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The ancient city of Petra
Transjordan has opposed the creation of the State of Israel in May 1948, and took part in the attack by the Arab states on the newly founded nation, and the subsequent warfare. The armistice agreements of 3 April 1949 left Jordan in control of the West Bank and provided that the armistice demarcation lines were without prejudice to future territorial settlements or boundary lines.
In the year 1965 there was an exchange of territories between Saudi Arabia and Jordan. Jordan gave up a relatively large area of inland desert in return for a small piece of sea-shore near Aqaba.
Jordan signed a mutual defense pact in May 1967 with Egypt, and it participated in the June 1967 war against Israel along with Syria, Egypt, and Iraq. During the war, Jordan lost its control of the West Bank and all of Jerusalem. In 1988, Jordan renounced all claims to the West Bank but retained an administrative role pending a final settlement, and its 1994 treaty with Israel allowed for a continuing Jordanian role in Muslim and Christian holy places in Jerusalem. The international community as represented in the United Nations considers the West Bank to be territory occupied by Israel and believes that its final status should be determined through direct negotiations among the parties concerned on the basis of UN Security Council Resolution 242 and UN Security Council Resolution 338.
The 1967 war led to a dramatic increase in the number of Palestinians, especially from the West Bank, living in Jordan. Its Palestinian refugee population – 700,000 in 1966 – grew by another 300,000 from the West Bank. The period following the 1967 war saw an upsurge in the power and importance of Palestinian resistance elements (fedayeen) in Jordan. The heavily armed fedayeen constituted a growing threat to the sovereignty and security of the Hashemite state, and open fighting erupted in June 1970. The battle in which Palestinian fighters from various Palestinian Liberation Organization (PLO) groups were expelled from Jordan is commonly known as Black September.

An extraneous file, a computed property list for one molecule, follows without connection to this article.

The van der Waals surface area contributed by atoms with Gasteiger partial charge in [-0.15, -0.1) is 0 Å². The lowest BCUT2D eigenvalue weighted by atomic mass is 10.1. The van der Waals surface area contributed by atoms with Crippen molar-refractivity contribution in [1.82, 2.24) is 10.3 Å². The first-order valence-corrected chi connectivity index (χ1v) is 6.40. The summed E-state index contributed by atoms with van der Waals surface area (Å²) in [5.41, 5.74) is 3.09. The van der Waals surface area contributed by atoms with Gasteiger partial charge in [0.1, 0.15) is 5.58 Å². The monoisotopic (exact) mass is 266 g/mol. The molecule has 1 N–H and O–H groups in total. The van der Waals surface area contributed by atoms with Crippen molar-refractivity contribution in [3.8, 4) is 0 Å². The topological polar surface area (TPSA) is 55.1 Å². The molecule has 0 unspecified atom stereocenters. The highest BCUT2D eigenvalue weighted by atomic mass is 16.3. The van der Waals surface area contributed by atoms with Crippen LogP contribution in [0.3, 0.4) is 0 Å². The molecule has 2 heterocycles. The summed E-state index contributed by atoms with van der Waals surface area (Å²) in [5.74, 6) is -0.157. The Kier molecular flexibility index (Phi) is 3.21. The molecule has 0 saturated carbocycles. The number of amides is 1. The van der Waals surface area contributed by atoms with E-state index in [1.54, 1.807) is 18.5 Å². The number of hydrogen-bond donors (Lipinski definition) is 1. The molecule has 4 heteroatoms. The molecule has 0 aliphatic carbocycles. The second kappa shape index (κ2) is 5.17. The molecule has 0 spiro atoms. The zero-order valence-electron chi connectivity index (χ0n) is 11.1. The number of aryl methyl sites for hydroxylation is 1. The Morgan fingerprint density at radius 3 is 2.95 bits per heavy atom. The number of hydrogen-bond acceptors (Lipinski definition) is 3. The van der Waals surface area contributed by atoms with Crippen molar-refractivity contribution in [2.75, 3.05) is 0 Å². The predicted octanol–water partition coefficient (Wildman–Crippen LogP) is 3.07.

King Abdullah I
Other Arab governments attempted to work out a peaceful solution, but by September, continuing fedayeen actions in Jordan – including the destruction of three international airliners hijacked by the Popular Front for the Liberation of Palestine and held in the desert east of Amman – prompted the government to take action to regain control over its territory and population. In the ensuing heavy fighting, a Syrian tank force took up positions in northern Jordan to support the fedayeen but subsequently retreated. By 22 September, Arab foreign ministers meeting at Cairo had arranged a cease-fire beginning the following day. Sporadic violence continued, however, until Jordanian forces led by Habis Al-Majali won a decisive victory over the fedayeen in July 1971, expelling them from the country.
At the Rabat summit conference in 1974, Jordan agreed, along with the rest of the Arab League, that the PLO was the "sole legitimate representative of the Palestinian people", thereby relinquishing to that organization its role as representative of the West Bank Palestinians.
King Abdullah II, Jordanian Head of State with his Queen
Jordan is a constitutional monarchy based on the constitution promulgated on January 8, 1952. Executive authority is vested in the king and his council of ministers. The king signs and executes all laws. His veto power may be overridden by a two-thirds vote of both houses of the National Assembly. He appoints and may dismiss all judges by decree, approves amendments to the constitution, declares war, and commands the armed forces. Cabinet decisions, court judgments, and the national currency are issued in his name. The council of ministers, led by a prime minister, is appointed by the king, who may dismiss other cabinet members at the prime minister's request. The cabinet is responsible to the Chamber of Deputies on matters of general policy and can be forced to resign by a two-thirds vote of "no confidence" by that body.